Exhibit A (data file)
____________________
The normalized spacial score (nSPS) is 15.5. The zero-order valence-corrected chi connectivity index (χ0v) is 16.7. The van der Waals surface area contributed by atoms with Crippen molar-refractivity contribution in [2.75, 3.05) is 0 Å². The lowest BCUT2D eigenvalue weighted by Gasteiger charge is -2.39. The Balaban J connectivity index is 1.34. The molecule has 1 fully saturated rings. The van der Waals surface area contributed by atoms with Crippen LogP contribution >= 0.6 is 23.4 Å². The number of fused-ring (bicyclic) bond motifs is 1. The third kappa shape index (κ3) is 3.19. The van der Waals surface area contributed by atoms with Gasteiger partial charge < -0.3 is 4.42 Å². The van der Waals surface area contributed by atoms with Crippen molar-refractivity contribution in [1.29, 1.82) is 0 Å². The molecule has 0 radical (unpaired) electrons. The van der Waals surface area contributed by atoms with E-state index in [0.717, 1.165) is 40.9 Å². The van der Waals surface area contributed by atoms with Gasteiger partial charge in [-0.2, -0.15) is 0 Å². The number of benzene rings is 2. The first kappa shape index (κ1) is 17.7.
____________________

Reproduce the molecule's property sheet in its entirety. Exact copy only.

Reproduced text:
The normalized spacial score (nSPS) is 15.5. The zero-order valence-corrected chi connectivity index (χ0v) is 16.7. The van der Waals surface area contributed by atoms with Crippen molar-refractivity contribution in [2.75, 3.05) is 0 Å². The lowest BCUT2D eigenvalue weighted by Gasteiger charge is -2.39. The Balaban J connectivity index is 1.34. The molecule has 1 fully saturated rings. The van der Waals surface area contributed by atoms with Crippen LogP contribution >= 0.6 is 23.4 Å². The number of fused-ring (bicyclic) bond motifs is 1. The third kappa shape index (κ3) is 3.19. The van der Waals surface area contributed by atoms with Gasteiger partial charge < -0.3 is 4.42 Å². The van der Waals surface area contributed by atoms with Crippen molar-refractivity contribution in [1.29, 1.82) is 0 Å². The molecule has 0 radical (unpaired) electrons. The van der Waals surface area contributed by atoms with E-state index in [0.717, 1.165) is 40.9 Å². The van der Waals surface area contributed by atoms with Gasteiger partial charge in [-0.2, -0.15) is 0 Å². The number of benzene rings is 2. The first kappa shape index (κ1) is 17.7.